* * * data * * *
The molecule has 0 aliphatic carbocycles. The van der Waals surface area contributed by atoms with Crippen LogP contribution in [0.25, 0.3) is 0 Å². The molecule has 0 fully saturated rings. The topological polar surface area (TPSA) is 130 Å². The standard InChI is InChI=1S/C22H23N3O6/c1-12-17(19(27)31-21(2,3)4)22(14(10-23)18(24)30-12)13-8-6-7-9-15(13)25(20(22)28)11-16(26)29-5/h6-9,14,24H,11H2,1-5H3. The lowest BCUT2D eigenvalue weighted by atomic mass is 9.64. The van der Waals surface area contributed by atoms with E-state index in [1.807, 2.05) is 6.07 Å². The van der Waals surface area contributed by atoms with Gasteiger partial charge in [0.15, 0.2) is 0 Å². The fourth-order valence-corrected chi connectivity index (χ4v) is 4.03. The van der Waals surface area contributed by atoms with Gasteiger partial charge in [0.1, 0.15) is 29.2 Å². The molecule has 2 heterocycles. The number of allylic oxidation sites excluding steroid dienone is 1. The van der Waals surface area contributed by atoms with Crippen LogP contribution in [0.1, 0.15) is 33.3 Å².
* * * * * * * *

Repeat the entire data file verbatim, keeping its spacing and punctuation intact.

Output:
The molecule has 0 aliphatic carbocycles. The van der Waals surface area contributed by atoms with Crippen LogP contribution in [0.25, 0.3) is 0 Å². The molecule has 0 fully saturated rings. The topological polar surface area (TPSA) is 130 Å². The standard InChI is InChI=1S/C22H23N3O6/c1-12-17(19(27)31-21(2,3)4)22(14(10-23)18(24)30-12)13-8-6-7-9-15(13)25(20(22)28)11-16(26)29-5/h6-9,14,24H,11H2,1-5H3. The lowest BCUT2D eigenvalue weighted by atomic mass is 9.64. The van der Waals surface area contributed by atoms with E-state index in [1.807, 2.05) is 6.07 Å². The van der Waals surface area contributed by atoms with Gasteiger partial charge in [0.15, 0.2) is 0 Å². The fourth-order valence-corrected chi connectivity index (χ4v) is 4.03. The van der Waals surface area contributed by atoms with Gasteiger partial charge in [0.1, 0.15) is 29.2 Å². The molecule has 2 heterocycles. The number of allylic oxidation sites excluding steroid dienone is 1. The van der Waals surface area contributed by atoms with Crippen LogP contribution in [0.1, 0.15) is 33.3 Å².